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We continued west on the AT, traversing around the summit of Mt Blue and into a very pretty section of mature but somewhat altitude-stunted fir trees. Down at trail-level in the trees, we were treated to a ghostly, gloomy scene with nearly everything coated in shadowy whites. A little further on, we came to a lookout over this same section of forest. From above, these same trees looked like a sea of knarled, frosted lumps.
Another snowpack-induced view
Setting Moon
Snowy gloom
Mt Blue
Frosted Forest
Frosted Forest
Now past Mt Blue, we continued west, with Mt Moosilauke's summit now quite close. We only had about 3/4 of a mile (1 km) to go to the summit, and only about 350 feet left to climb. Trail conditions were still perfect, and more than hard enough to obviate the need for snowshoes. Everything was coated in dry, cold snow. Even though we were on the cusp of April, it was still fully winter here.
Marching onwards to Moosilauke
Start of final ascent
Beautiful winter trail
We arrived at the junction with the Benton Trail (an alternate route from below to the summit) shortly thereafter. I remembered from my last trip up Moosilauke that the treeline was coming up very shortly, and it was probably best to put some layers back on to deal with any winds that we'd [likely] encounter above the trees. We checked the temperature, and it was holding steady at about -8C (18F). Chilly for the beginning of April.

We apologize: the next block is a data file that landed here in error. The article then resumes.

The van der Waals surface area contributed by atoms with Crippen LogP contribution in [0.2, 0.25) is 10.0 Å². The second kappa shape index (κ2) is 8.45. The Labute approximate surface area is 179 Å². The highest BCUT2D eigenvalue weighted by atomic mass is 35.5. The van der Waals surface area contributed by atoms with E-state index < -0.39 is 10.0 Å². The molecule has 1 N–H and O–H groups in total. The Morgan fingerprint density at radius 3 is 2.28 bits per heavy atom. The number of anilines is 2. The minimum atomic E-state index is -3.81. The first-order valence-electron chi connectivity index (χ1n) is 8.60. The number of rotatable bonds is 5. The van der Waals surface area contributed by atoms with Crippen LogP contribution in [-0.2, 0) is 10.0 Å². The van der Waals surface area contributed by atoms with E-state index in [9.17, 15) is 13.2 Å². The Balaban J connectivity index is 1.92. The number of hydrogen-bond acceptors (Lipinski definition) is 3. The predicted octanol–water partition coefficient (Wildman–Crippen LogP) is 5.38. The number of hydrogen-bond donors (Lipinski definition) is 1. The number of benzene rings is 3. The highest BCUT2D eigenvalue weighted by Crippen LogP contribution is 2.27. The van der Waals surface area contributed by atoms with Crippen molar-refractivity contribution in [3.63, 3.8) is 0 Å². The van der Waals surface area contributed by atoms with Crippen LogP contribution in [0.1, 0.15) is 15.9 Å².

Nearly buried
Final tunnel to treeline
Emerging at treeline
Less than five minutes of additional climbing brought us to treeline. On Moosilauke (unlike many peaks in the northeast), this is a very abrupt event. There is suddenly an opening in the trail, and - bam - the trees stop and an expanse of tundra stretches away above, with a line of huge cairns marking the continuation of the trail towards the summit. A very clean and definite transition!
courtesy JInnes
courtesy JInnes
Andrew, Moosilauke treeline
Alpine terrain starts
Observing the route
We were glad for our recent re-layering break, for it was indeed a bit breezy up here. I wouldn't call it "windy", but brisk enough. Combined with the ambient air temperature, my guess was that the wind produced a chill effect of around -20C (-4F).
courtesy JInnes
courtesy JInnes
Edge of the trees
Cairns mark the way
Andrew, for scale
We took our time enjoying this last very scenic stretch to the summit. Views were 360-degrees, including excellent views of much of the White Mountains to the east. Franconia Ridge and Mt Lafayette were impressive-looking in the relatively near foreground. In the far distance were all of the higher Presidential Mountains, including a completely white-topped Mount Washington. Lots of good snow this year!
Wide open terrain
Wide open terrain
Jenn approaching summit
courtesy JInnes
Arriving at summit
Andrew arrives at summit
Mt Moosilauke summit
We arrived at the summit right about at 9am - a very respectable 3.5 hours after starting out. Arriving at an early hour like this provided nice angled lighting.
courtesy JInnes
South Summit and Glencliff trail
White Mountains View
Zastrugi/Hoar?
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(last message posted on Sun. Apr. 07, 09:43 EDT 2013 by Julie Moran)
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